I’m not being racist! I’m just having a laugh!


My wife is Chinese-American. I guess in England we may wonder why she uses that label for herself, and it’s true – we don’t have ‘Asian-Brits’, or ‘African-English’ or whatever as go to labels. In fact being Asian in the UK tends to refer to a completely different ethnicity. We would have these conversations together about how in the US this label is PC, while here it sounded wrong. In the States the label ‘Asian’ is considered owned by the South East Asian community. Trying to point out to her that Asia is a continent, and Russia and the Middle East are actually Asian too is a conversation that always ends up opened ended. For the Chinese in America this is a whole conversation you don’t want to get into.

Still used here innocently sometimes, the label ‘Oriental’ is considered in the US to be ‘very’ un-PC. really! – it’s like using the the ’N’ word here for anyone with African heritage, even though at best their great-grandfather came from Jamaica. You may as well do the slitty eye thing and ask my wife if she eats dog as call her Oriental. She would never get hurt by these racist comments that every Chinese kid in a Western country has heard so often that it is boring. This type of ignorant, and often well meaning rib-digging humour, just acts as a social filter for her. It’s like calling a Welshman a sheep shagger, or making a ginger joke – we’d never use the ’N’ word with a black friend, or today even joke about Allah or the Nazis with our Muslim or Jewish friends.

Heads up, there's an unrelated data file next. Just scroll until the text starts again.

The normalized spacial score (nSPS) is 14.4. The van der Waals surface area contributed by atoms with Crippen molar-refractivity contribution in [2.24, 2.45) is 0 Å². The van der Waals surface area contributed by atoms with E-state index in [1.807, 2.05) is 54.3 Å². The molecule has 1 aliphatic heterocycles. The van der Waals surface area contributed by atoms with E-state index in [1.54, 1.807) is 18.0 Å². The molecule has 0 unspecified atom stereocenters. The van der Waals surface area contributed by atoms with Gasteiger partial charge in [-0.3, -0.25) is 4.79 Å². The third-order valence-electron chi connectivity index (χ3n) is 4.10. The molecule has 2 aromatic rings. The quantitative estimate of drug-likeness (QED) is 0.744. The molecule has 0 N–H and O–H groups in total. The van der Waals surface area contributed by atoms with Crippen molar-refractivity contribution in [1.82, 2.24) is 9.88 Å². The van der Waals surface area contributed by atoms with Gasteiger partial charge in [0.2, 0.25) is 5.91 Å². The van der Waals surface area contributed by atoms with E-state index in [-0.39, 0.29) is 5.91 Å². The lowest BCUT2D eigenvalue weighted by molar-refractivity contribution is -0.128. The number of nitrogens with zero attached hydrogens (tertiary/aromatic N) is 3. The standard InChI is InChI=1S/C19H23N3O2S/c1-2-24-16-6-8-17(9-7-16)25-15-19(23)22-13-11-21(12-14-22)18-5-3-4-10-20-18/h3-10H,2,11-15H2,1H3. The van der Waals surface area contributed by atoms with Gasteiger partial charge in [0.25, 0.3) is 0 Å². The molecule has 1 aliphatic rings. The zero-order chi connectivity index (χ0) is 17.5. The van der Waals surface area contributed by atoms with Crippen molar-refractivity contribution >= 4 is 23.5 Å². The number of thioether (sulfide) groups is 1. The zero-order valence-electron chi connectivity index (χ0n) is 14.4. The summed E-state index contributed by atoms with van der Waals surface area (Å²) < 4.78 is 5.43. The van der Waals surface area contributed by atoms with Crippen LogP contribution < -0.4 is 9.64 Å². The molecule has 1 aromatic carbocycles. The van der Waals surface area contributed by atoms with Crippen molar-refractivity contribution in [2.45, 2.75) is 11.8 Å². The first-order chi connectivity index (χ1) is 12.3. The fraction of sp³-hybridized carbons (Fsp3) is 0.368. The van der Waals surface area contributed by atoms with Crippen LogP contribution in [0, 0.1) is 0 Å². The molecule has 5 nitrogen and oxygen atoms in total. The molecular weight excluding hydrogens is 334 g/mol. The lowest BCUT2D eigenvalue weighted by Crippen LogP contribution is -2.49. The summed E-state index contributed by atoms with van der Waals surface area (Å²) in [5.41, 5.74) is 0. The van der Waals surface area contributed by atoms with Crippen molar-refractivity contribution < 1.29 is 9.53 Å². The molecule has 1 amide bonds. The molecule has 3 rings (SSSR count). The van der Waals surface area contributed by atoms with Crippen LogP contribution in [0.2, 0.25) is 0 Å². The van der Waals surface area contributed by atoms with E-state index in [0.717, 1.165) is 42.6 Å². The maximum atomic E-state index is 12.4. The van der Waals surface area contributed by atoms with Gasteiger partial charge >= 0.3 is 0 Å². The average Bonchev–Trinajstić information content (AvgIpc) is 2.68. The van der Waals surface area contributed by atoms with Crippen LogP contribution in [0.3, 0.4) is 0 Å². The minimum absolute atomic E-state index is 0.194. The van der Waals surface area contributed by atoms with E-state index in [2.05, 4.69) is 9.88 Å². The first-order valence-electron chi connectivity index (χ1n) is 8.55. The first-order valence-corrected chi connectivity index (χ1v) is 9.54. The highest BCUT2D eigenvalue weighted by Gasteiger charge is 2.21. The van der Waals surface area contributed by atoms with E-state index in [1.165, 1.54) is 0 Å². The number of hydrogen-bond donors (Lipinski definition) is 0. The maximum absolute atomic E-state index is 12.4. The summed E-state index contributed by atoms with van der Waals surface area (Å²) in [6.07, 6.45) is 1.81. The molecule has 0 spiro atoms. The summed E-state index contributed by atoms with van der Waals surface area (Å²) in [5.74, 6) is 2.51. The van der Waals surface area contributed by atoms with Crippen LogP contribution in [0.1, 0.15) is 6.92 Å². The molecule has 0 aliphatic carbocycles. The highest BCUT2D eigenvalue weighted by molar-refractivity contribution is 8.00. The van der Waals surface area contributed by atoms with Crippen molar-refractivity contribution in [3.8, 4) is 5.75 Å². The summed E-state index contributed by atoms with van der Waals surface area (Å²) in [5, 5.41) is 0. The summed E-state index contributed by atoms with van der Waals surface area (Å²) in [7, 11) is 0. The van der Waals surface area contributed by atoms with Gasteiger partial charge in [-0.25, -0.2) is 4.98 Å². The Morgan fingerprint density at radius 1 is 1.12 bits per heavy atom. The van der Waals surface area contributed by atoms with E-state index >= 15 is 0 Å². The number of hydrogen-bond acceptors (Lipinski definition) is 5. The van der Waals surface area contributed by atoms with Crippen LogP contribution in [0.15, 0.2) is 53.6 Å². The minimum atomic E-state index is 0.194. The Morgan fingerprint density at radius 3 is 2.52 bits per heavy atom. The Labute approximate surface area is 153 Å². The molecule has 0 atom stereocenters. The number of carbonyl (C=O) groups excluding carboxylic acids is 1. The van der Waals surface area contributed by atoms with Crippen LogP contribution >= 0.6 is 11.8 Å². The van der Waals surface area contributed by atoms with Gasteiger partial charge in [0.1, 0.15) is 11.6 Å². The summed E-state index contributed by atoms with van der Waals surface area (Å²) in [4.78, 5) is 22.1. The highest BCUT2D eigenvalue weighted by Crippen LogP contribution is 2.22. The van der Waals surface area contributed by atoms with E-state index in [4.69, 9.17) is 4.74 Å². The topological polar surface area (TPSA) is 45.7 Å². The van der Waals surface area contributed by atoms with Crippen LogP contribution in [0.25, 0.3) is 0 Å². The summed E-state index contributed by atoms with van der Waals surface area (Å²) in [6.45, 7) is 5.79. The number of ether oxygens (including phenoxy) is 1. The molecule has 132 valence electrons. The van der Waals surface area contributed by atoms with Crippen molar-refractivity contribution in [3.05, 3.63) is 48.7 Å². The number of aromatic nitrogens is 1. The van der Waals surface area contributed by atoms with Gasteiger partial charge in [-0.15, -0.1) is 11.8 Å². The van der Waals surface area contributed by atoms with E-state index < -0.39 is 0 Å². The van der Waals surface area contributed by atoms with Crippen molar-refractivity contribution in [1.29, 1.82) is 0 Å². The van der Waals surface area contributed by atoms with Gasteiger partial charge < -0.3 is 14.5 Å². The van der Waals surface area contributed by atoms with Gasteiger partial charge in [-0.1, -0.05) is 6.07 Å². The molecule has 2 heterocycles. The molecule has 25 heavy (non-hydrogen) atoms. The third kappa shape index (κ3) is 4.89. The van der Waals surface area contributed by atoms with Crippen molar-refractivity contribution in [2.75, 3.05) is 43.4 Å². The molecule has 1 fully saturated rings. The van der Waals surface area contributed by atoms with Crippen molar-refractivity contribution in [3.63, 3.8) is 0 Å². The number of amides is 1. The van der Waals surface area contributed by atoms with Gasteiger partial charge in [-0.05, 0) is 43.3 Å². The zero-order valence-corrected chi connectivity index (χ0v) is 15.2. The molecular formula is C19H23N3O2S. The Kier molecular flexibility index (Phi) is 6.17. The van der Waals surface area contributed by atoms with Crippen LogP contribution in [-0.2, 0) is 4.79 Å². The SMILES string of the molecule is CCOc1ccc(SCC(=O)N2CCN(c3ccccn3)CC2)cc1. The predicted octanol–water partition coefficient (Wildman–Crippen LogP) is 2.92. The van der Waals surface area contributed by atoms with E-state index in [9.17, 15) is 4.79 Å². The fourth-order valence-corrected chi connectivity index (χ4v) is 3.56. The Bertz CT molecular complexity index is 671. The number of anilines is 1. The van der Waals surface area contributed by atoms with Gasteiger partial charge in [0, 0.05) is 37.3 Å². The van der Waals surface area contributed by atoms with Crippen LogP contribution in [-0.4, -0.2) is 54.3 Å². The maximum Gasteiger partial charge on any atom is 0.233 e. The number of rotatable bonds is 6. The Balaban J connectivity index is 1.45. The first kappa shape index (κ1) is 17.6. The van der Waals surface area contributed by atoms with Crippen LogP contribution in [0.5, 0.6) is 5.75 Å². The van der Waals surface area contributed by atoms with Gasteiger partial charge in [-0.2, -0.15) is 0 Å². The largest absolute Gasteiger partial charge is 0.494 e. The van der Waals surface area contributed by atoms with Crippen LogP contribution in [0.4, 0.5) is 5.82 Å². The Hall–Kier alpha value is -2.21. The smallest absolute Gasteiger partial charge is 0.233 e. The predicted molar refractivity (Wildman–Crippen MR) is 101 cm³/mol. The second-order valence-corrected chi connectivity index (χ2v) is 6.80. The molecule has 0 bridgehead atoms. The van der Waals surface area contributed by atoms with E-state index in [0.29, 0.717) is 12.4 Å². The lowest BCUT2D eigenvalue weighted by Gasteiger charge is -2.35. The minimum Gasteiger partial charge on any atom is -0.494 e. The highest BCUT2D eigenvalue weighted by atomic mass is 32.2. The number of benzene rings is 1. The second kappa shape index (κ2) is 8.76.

We put up with it as part of a culture here in the UK that really is only excused by the white Brits, those who repeat the humour of our grandparents and Les Dawson – it’s all just a laugh, no harm meant. Well that’s fine if you’re not on the receiving end. Ask any redhead or Welsh guy if they really find that 1970’s humour funny. They smile and let it slide, but it’s no different to the jokes that we dare not say today to other groups.

Jeremy Clarkson was a refreshing bloke who reminded us of our older relatives and a fabled time of white Britain. The ‘slope on a bridge joke’ was funny. It was – I laughed, but only on my side of the screen as a white Brit. If he called my wife a slope I would have been the one hitting him in the face while sticking his uncooked steak up his ass, and I liked Top Gear and his attitude!

In the USA I have had my fair share of rib-digging, people putting on dumb, Dick Van Dyke accents, “lovely cup of tea” comments and making fun of me as their preconceived idea of an Englishman. But being called a Brit is not the same as being called a Jap or a Frog. Making fun of ethnic groups and nations only become hurtful to those who have been enslaved or lost face as we the victors occupy or colonize their country.

They can call me a Brit, make fun of the fact that I probably like tea and crumpets (and yes I do!), and it would never hurt me. But if one day our country is invaded and occupied, or we are enslaved – with the word ‘Brit’ referring to the locals as under dogs, once emancipated it is likely we would find it as hurtful as words we use that actually evolved from latin words that only really mean ‘black’, or once accurately once referred to a specific region of South-East Asia.

Meanwhile, while my wife is eating dog – I’ll be dancing like a chimney sweep and having a “luvery cuppa tea mate”!

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